New Hire Feedback: Getting Feedback From New Employees (2023)

New Hire Feedback: Getting Feedback From New Employees (1)You’ve extended the job offer and prepped your orientation process. Now all that’s left is for your new employees to get started.

But how do you know that your onboarding program is working? Simple. Ask them!

New Hire Feedback: Getting Feedback From New Employees (2)

Feedback isn’t just constructive criticism and instruction from the top down. Feedback should be a two-way street and that goes for new employees too. Get their feedback on how things are going right from the start so you can ensure each new hire has the resources they need to succeed and a great experience from day one.

Below we’ll cover why new hire feedback is important and break down the first six months of onboarding and how you can gather (and provide) constructive feedback along the way.

  • The importance of asking for new hire feedback
  • New hire feedback roadmap

The importance of asking for new hire feedback

Employee engagement is the highest for new hires (compared to all employee tenure groups). This is likely due to newer employees receiving abundant attention, developing new relationships, and encountering what seems like limitless potential for growth and success.

However, the new hire honeymoon period can quickly fade if employees are left alone to figure out workplace policies, role expectations, or even basics like the location of the nearest restroom or where people tend to eat lunch.

Having an onboarding roadmap sets new employees up for success and can elongate the happy honeymoon period. A critical part of this onboarding roadmap is ensuring new hires receive and can ask for feedback along the way.

(Video) The secret to giving great feedback | The Way We Work, a TED series

Yet, no matter how much preparation you’ve done, you can’t predict what every new hire will need or experience when they start working with you. Feedback helps us know if we’re doing something right or wrong, which is especially important to new hires as they navigate through all things new.

In other words, gathering and acting on new hire feedback can help you:

  • Identify and address questions, concerns, or confusion new employees may have
  • Uncover gaps or barriers in the onboarding process
  • Track and measure new employee engagement over time
  • Improve the onboarding process and employee experience from the start

New hire feedback is crucial to unlocking a better employee experience, improving performance and retention, and boosting overall employee engagement.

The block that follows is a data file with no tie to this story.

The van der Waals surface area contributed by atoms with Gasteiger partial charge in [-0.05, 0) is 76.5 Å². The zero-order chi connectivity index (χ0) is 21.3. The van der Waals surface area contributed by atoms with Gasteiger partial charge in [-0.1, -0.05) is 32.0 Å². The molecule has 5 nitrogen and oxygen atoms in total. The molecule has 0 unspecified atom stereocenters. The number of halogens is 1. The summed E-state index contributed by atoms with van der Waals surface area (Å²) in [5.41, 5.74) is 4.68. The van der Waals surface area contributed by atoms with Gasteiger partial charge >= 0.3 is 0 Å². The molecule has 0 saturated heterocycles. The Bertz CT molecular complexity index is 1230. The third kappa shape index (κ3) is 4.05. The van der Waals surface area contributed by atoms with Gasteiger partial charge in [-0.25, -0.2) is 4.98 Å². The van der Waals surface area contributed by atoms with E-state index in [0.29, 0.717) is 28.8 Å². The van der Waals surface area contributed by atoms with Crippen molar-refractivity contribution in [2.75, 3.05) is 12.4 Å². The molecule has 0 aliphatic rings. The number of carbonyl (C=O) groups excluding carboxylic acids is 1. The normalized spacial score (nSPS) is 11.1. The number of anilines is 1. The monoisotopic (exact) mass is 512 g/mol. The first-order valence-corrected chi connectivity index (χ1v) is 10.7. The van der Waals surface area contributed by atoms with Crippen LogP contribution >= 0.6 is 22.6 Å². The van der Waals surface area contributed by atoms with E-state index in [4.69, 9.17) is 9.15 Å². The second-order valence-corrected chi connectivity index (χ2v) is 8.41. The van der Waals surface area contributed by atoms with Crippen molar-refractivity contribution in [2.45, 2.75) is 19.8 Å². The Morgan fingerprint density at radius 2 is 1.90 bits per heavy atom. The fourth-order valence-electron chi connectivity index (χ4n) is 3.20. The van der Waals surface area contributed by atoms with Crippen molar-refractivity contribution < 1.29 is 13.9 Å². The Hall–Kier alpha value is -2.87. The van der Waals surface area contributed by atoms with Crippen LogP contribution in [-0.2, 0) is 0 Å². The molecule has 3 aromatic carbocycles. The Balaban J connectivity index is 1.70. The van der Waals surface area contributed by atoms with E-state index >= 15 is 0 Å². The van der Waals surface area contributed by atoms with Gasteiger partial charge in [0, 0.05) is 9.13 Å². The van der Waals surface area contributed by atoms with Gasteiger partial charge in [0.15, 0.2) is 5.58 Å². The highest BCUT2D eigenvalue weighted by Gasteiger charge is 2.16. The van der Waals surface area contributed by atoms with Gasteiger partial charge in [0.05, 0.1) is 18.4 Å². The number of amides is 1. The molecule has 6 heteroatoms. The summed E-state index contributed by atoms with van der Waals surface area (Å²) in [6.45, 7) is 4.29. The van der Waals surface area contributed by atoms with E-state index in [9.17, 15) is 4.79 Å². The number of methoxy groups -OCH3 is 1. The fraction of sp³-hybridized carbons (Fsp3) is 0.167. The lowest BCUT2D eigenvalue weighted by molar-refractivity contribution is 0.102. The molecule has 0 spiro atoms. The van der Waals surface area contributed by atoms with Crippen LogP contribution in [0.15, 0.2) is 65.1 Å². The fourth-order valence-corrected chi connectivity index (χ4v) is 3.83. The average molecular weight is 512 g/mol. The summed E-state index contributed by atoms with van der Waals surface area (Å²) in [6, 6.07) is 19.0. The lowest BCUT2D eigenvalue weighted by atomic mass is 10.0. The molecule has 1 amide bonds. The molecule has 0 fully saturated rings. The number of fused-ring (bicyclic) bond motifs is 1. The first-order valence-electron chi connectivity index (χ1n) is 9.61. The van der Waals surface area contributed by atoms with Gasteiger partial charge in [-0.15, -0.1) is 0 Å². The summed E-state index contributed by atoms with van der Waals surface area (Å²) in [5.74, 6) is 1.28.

New hire feedback roadmap

The first six months of an employee’s tenure can set the foundation for their long-term experience with your organization. Get the most of your onboarding time (and set your new hires up for success) with the following new hire feedback roadmap.

New Hire Feedback: Week One

Week one is the orientation period where new employees are just getting their bearings.

After the first week, you want your employees to:

  • Know what is expected of them and how they fit in
  • Feel comfortable reaching out to others with questions
  • Have the tools and resources they need to do their jobs
  • Learn the benefits, perks, and policies of the organization
  • Understand the organization’s mission, culture, and core values

Gathering feedback around these key areas will help you uncover gaps in your orientation process and identify specific needs your new hires may have. By communicating on these issues early on, you can improve your new employees’ first impressions and iron out wrinkles before they become bigger problems.

Use the following best practices to gather feedback during the first week of onboarding:

Introduce your feedback culture.

Don’t wait to start building feedback into your employee experience. For instance, make sure your new hires know both the formal ways your organization collects and provides employee feedback (e.g., employee engagement surveys, quarterly one-on-ones between managers and employees, bi-annual 360’s) and informal opportunities (such as “open door” policies and the ability to ask peers for feedback at any time). Take time to introduce any feedback software, as well.

(Video) How do you get feedback from new hires and the internal team about the onboarding experience?